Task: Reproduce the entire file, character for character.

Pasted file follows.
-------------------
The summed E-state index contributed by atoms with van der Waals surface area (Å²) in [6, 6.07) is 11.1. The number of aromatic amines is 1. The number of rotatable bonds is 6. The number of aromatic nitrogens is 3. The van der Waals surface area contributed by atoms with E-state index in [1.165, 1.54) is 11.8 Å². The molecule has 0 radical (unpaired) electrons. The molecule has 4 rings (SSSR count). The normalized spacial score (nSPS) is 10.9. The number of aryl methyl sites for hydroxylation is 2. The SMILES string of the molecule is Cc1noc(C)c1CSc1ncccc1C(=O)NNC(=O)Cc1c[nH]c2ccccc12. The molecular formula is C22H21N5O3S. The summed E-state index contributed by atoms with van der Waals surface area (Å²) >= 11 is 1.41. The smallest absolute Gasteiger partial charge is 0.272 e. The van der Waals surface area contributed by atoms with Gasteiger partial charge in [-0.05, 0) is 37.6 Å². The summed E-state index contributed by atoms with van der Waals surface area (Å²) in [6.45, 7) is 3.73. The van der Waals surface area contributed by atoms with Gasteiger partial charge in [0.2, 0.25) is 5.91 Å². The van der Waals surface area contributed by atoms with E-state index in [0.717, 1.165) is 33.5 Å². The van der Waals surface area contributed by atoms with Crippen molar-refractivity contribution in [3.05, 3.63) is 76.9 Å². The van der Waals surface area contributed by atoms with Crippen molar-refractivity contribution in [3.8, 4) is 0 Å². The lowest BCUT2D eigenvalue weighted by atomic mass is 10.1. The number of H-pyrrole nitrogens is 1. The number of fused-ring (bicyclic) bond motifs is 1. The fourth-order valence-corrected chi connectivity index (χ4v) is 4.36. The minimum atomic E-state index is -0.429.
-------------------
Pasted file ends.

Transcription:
The summed E-state index contributed by atoms with van der Waals surface area (Å²) in [6, 6.07) is 11.1. The number of aromatic amines is 1. The number of rotatable bonds is 6. The number of aromatic nitrogens is 3. The van der Waals surface area contributed by atoms with E-state index in [1.165, 1.54) is 11.8 Å². The molecule has 0 radical (unpaired) electrons. The molecule has 4 rings (SSSR count). The normalized spacial score (nSPS) is 10.9. The number of aryl methyl sites for hydroxylation is 2. The SMILES string of the molecule is Cc1noc(C)c1CSc1ncccc1C(=O)NNC(=O)Cc1c[nH]c2ccccc12. The molecular formula is C22H21N5O3S. The summed E-state index contributed by atoms with van der Waals surface area (Å²) >= 11 is 1.41. The smallest absolute Gasteiger partial charge is 0.272 e. The van der Waals surface area contributed by atoms with Gasteiger partial charge in [-0.05, 0) is 37.6 Å². The summed E-state index contributed by atoms with van der Waals surface area (Å²) in [6.45, 7) is 3.73. The van der Waals surface area contributed by atoms with Gasteiger partial charge in [0.2, 0.25) is 5.91 Å². The van der Waals surface area contributed by atoms with E-state index in [0.717, 1.165) is 33.5 Å². The van der Waals surface area contributed by atoms with Crippen molar-refractivity contribution in [3.05, 3.63) is 76.9 Å². The van der Waals surface area contributed by atoms with Crippen molar-refractivity contribution in [3.8, 4) is 0 Å². The lowest BCUT2D eigenvalue weighted by atomic mass is 10.1. The number of H-pyrrole nitrogens is 1. The number of fused-ring (bicyclic) bond motifs is 1. The fourth-order valence-corrected chi connectivity index (χ4v) is 4.36. The minimum atomic E-state index is -0.429.